In light of the resurgence of Avian Influenza A in China, the Ministry of Health is urging local medical practitioners to refer any cases of severe respiratory illnesses to the Queen Elizabeth Hospital.
“The main clinical presentation among most patients is respiratory disease resulting in severe pneumonia. Symptoms include fever, cough and shortness of breath,” ministry officials stated in a recent bulletin.
As of April 13, this year, there were 49 confirmed cases and 11 deaths from human infection with the avian influenza A (H7N9) virus in China. The cases have been reported from three provinces: Anhui, Jiangsu and Zhejiang, and two municipalities, Beijing and Shanghai. All locations are in Eastern and Northern China. There is currently no evidence of human-to-human transmission.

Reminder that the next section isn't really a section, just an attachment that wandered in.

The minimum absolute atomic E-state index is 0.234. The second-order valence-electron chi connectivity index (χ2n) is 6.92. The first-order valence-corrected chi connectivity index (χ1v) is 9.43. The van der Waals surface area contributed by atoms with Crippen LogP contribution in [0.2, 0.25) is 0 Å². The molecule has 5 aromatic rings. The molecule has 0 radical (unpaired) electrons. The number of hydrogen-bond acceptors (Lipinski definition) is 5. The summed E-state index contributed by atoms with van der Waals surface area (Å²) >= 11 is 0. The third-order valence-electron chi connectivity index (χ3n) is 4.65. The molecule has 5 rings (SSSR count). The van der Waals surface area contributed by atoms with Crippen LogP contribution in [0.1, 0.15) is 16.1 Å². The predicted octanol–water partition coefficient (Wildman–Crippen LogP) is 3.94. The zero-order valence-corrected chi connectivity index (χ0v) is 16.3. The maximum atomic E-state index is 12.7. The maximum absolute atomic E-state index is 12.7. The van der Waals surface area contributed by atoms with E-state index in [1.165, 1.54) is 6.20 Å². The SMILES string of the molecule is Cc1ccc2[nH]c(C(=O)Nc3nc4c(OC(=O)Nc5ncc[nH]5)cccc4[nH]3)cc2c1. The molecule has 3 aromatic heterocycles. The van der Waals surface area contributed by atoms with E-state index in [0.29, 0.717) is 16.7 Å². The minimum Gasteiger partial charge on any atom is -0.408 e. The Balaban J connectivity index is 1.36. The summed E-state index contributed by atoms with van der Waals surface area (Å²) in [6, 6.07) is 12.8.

The ministry has recommended that all of the following cases be referred to the QEH where nasal pharyngeal swabs will be taken: a severe acute respiratory infection case of unknown etiology that is detected in a health facility; the detection of a SARI cluster with unexplained etiology; or an unusual or unexpected SARI case of unknown etiology in the community or in a health care worker.
All specimens that cannot be subtyped for influenza A and those with inconclusive or unexpected subtyping results at the Ladymeade Reference Unit laboratory will be forwarded immediately to the Caribbean Public Health Agency’s laboratory.
The Ministry of Health has also recommended that the following information be documented in the records of patients: Clinical signs and symptoms; date of onset of symptoms; underlying clinical conditions; history of influenza vaccination; history of treatment with oseltamivir or zanamivir; contact with animals and; history of travel.
Information is still limited about the full spectrum of diseases that this infection might cause patients, who so far, have required intensive care and mechanical ventilation.